###The Herald-Register had little else to say about polio beyond the reports of infection. Occasionally the paper provided guidelines for how the public might deal with the virus, but these articles were understandably anodyne; after all, there was no cure for the disease, and the exact means of transmission was not clearly understood. This uncertainty seems to have prompted some to propose that the schools close so as to prevent further spread of the illness, but a September 18 article reported that the city physician, the state board of health, and the superintendent of schools all agreed to keep the schools open. As the city official pointed out, "There is no quarantine prescribed for polio and spraying or fumigation [is] not recommended." The Grinnell school nurse, Mrs. George Coop, who had just taken the job the previous year, was enjoined to study each case and keep "a check on the polio situation."
|Grinnell Herald-Register August 30, 1951|
The newspaper also reported on homey efforts to support "the polio fund." One issue told of a "song and dance show" put on by three girls, who ranged in age from 7 to 11; convened on the back porch of the David Johnson house at 935 Spring Street, the event netted $5 from a "free-will offering" that went to the March of Dimes. A few days earlier three other girls charged children a nickel or a penny to attend their "song and dance recital," which also included an acrobatic dancer. Their show gathered $1 for polio.
In other respects, however, the newspaper told of life pursuing its usual courses: parishioners of St. Mary's Catholic church celebrated twenty-five years in their building and bid fond farewell to their priest; Grinnell High School announced cast selections for the autumn production of "Arsenic and Old Lace"; a new cafe opened on State Street; a man was hired to teach typing at the High School; the Herald-Register conducted a contest aimed at increasing subscriptions; the new sewage disposal plant west of town offered tours; and the city water softener went on the blitz.
Against this backdrop of normalcy, the Herald-Register also reported on the visit of Republican presidential candidate, Dwight David Eisenhower, whose whistle-stop campaign brought him to Grinnell early afternoon, September 18. Merchants excitedly prepared and advertised "Welcome, Ike!" specials, intended to capitalize upon the crowds expected for the 15-minute stop in Grinnell. All stores would close from 1 to 2 PM so that everyone could assemble near the tracks on Broad Street when the candidate's train stopped at 1:25 PM.
|Presidential candidate Dwight Eisenhower speaks to a crowd from a train stopped at Broad St.|
(Grinnell Herald-Register Sep 22, 1952)
Once September had passed, news of polio also passed from the pages of the town newspaper. Next summer would bring more illness, more anxiety, and more news coverage, but until large numbers of children could benefit from the vaccines then still being developed, polio remained a latent threat and unwelcome visitor to town.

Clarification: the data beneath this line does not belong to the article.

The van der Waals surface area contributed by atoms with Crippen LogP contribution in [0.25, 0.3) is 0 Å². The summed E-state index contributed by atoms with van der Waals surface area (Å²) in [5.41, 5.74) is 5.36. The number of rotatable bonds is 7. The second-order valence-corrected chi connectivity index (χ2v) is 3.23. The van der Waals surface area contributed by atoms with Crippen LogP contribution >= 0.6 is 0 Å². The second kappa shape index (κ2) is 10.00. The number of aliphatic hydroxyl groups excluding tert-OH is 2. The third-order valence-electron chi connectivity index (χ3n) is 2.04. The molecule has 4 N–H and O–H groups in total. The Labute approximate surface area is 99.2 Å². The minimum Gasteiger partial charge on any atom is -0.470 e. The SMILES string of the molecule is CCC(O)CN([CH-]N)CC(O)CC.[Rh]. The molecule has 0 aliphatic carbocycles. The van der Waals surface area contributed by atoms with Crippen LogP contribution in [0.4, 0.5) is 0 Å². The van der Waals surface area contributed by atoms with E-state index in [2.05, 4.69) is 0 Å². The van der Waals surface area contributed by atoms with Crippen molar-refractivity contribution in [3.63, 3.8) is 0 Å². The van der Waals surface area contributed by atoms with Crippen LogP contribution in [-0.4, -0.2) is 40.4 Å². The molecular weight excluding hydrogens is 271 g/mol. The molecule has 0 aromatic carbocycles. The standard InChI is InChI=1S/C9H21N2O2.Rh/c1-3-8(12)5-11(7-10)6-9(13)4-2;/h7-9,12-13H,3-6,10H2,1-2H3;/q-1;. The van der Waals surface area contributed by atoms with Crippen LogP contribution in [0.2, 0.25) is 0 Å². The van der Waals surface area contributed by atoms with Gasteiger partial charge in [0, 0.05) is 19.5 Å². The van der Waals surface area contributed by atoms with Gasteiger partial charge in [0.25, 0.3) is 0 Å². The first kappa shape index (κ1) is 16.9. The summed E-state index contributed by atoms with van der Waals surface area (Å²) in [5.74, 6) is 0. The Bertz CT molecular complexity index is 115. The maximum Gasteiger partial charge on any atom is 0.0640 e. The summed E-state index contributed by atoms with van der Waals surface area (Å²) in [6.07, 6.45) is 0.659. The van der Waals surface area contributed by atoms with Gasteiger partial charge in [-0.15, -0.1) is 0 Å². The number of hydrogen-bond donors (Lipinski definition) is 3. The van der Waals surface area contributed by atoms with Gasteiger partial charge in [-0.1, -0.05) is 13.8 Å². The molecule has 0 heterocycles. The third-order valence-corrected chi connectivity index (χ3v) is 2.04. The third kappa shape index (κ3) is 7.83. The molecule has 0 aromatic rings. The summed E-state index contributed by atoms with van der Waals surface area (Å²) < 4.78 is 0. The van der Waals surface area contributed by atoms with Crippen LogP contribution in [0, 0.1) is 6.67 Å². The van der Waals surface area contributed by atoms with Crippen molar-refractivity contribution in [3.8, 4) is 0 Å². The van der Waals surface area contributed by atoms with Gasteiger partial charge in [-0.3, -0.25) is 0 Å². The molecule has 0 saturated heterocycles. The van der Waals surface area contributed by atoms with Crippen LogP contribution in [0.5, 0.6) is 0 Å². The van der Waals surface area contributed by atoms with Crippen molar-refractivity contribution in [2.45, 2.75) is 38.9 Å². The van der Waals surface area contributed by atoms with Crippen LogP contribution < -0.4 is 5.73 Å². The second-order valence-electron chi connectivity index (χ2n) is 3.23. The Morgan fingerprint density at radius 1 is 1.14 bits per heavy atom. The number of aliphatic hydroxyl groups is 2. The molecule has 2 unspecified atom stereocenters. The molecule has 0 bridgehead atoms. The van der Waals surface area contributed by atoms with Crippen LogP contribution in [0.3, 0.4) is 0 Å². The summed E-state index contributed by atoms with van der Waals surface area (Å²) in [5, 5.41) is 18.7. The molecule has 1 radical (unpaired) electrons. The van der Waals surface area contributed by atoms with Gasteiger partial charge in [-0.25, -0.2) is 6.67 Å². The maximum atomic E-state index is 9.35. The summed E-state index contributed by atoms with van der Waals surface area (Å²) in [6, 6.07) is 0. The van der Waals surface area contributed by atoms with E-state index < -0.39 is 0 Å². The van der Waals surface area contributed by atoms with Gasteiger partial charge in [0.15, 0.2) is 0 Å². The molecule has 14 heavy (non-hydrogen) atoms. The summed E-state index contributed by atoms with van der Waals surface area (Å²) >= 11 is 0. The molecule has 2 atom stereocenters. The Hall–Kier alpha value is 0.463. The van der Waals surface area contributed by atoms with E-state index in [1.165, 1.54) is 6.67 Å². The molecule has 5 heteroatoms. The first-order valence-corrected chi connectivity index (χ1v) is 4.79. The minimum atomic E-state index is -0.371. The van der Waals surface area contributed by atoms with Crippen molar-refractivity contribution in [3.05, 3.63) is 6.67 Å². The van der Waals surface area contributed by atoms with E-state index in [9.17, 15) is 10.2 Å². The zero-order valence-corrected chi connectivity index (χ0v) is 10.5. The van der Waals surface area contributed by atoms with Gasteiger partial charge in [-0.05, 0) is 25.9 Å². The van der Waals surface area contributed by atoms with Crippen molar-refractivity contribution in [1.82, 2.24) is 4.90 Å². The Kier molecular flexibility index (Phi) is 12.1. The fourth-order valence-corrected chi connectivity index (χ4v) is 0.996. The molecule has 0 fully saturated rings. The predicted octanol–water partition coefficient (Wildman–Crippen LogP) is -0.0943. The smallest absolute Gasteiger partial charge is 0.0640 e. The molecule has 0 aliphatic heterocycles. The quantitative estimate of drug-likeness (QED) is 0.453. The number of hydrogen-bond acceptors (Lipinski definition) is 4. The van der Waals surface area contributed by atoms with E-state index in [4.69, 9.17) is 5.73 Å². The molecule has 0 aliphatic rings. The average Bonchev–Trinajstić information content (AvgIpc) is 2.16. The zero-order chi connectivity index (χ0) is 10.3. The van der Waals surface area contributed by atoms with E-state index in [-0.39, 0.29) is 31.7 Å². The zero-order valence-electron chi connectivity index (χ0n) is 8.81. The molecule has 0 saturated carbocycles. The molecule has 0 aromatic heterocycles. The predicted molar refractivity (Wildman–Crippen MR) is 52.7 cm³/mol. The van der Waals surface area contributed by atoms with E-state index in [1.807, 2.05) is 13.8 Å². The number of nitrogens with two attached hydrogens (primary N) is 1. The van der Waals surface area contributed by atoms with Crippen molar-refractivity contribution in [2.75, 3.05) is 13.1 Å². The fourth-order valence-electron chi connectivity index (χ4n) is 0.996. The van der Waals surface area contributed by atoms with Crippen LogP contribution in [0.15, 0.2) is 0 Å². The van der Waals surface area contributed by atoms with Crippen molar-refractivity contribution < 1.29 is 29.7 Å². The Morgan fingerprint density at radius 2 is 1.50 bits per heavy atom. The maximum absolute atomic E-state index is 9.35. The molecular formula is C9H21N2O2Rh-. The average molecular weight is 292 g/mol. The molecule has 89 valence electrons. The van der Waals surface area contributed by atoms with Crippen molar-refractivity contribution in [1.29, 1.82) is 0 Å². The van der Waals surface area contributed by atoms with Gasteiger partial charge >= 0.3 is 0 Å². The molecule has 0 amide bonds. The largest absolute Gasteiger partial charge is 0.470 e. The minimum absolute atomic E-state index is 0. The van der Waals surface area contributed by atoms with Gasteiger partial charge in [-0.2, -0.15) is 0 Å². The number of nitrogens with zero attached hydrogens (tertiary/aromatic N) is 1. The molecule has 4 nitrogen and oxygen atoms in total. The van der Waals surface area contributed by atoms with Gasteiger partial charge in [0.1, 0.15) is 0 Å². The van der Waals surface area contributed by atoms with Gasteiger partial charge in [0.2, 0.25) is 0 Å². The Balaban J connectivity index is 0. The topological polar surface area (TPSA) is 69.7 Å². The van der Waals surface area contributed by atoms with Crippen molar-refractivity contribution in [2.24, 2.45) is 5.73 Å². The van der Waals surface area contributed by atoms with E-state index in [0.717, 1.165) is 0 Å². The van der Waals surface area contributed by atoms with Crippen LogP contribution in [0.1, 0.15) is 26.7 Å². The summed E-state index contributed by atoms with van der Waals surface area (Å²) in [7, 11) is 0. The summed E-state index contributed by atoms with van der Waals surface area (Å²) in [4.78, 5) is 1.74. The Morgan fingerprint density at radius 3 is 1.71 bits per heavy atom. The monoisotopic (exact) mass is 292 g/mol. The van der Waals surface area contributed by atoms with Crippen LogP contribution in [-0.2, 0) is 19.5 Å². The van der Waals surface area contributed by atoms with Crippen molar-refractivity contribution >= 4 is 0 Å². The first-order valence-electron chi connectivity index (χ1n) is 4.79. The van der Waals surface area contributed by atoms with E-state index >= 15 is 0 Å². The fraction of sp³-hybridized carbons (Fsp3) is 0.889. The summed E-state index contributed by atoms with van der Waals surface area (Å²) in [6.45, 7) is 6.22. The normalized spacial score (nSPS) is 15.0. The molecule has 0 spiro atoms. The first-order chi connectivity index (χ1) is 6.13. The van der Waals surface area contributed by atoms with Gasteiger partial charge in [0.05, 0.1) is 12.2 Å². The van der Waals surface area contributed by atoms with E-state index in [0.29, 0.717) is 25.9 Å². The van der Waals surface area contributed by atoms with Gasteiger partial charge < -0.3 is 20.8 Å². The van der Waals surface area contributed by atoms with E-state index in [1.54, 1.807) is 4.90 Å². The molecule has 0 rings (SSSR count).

For those who in 1952 had come face to face with the virus, however, life was never the same. Those whose cases had been mild and from which they quickly recovered, endured long-lasting, often minor consequences—weakness in a limb, perhaps, or some other reminder of polio. Families whose encounter was more serious had equally serious consequences with which to contend. Mrs. Raymond Vogt, whom I had the pleasure to meet many years after her bout with polio, was left crippled, and confined to a wheelchair for the next several decades. The family of Mrs. Rowland Chase had other battles to fight. Happily, young Michael Chase seems to have recovered from his encounter, but he and his brother lost a mother whom they probably never could recall; their father lost his wife.
Other consequences, less visible but perhaps no less important, accompanied the survivors and their families. Had their friends and neighbors come to help when the dreaded disease appeared, or had fear driven apart friendships formed in easier times? Had school chums shunned those children who had contracted the disease once they had recovered and returned to school? Had high school romances hit the rocks when interrupted by polio's attack?
Answers to none of these questions appear in the public record, so I investigated the oral histories taken from twenty Grinnell seniors in 1992. There was only one mention of polio--a mistake about childhood shots; not even Dr. Parish gave voice to the polio plague and what it meant to Grinnell. Probably for these folk, no less than for the rest of us, introduction of effective vaccines allowed memories of the struggle to disappear. Consequently, sixty-four years after the 1952 polio outbreak, in a time when no one contracts polio here, we can only wonder how Grinnell dealt with the unwelcome visitor.